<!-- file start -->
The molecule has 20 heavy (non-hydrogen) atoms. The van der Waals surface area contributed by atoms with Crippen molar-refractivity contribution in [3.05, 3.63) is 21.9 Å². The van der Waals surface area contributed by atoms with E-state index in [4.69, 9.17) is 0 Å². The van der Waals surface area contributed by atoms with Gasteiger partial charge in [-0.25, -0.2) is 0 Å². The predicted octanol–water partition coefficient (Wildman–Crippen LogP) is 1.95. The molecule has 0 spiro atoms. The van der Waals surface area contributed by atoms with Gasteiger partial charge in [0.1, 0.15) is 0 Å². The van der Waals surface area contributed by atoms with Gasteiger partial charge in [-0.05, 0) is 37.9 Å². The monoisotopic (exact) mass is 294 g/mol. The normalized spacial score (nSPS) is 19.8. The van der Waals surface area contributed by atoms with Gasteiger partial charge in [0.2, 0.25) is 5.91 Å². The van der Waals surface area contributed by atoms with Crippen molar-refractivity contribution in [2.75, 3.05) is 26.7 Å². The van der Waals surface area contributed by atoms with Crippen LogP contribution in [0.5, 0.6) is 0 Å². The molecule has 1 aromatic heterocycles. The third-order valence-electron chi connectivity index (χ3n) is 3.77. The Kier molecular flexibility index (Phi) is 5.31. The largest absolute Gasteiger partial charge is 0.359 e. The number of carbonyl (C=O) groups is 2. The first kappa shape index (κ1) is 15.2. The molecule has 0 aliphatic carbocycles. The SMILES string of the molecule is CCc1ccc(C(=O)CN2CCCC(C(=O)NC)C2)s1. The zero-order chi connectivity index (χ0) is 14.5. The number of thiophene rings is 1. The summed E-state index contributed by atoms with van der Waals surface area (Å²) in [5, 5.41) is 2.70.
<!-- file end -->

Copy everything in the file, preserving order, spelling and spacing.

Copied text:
The molecule has 20 heavy (non-hydrogen) atoms. The van der Waals surface area contributed by atoms with Crippen molar-refractivity contribution in [3.05, 3.63) is 21.9 Å². The van der Waals surface area contributed by atoms with E-state index in [4.69, 9.17) is 0 Å². The van der Waals surface area contributed by atoms with Gasteiger partial charge in [-0.25, -0.2) is 0 Å². The predicted octanol–water partition coefficient (Wildman–Crippen LogP) is 1.95. The molecule has 0 spiro atoms. The van der Waals surface area contributed by atoms with Gasteiger partial charge in [0.1, 0.15) is 0 Å². The van der Waals surface area contributed by atoms with Gasteiger partial charge in [-0.05, 0) is 37.9 Å². The monoisotopic (exact) mass is 294 g/mol. The normalized spacial score (nSPS) is 19.8. The van der Waals surface area contributed by atoms with Gasteiger partial charge in [0.2, 0.25) is 5.91 Å². The van der Waals surface area contributed by atoms with Crippen molar-refractivity contribution in [2.75, 3.05) is 26.7 Å². The van der Waals surface area contributed by atoms with Crippen LogP contribution in [0.5, 0.6) is 0 Å². The molecule has 1 aromatic heterocycles. The third-order valence-electron chi connectivity index (χ3n) is 3.77. The Kier molecular flexibility index (Phi) is 5.31. The largest absolute Gasteiger partial charge is 0.359 e. The number of carbonyl (C=O) groups is 2. The first kappa shape index (κ1) is 15.2. The molecule has 0 aliphatic carbocycles. The SMILES string of the molecule is CCc1ccc(C(=O)CN2CCCC(C(=O)NC)C2)s1. The zero-order chi connectivity index (χ0) is 14.5. The number of thiophene rings is 1. The summed E-state index contributed by atoms with van der Waals surface area (Å²) in [5, 5.41) is 2.70.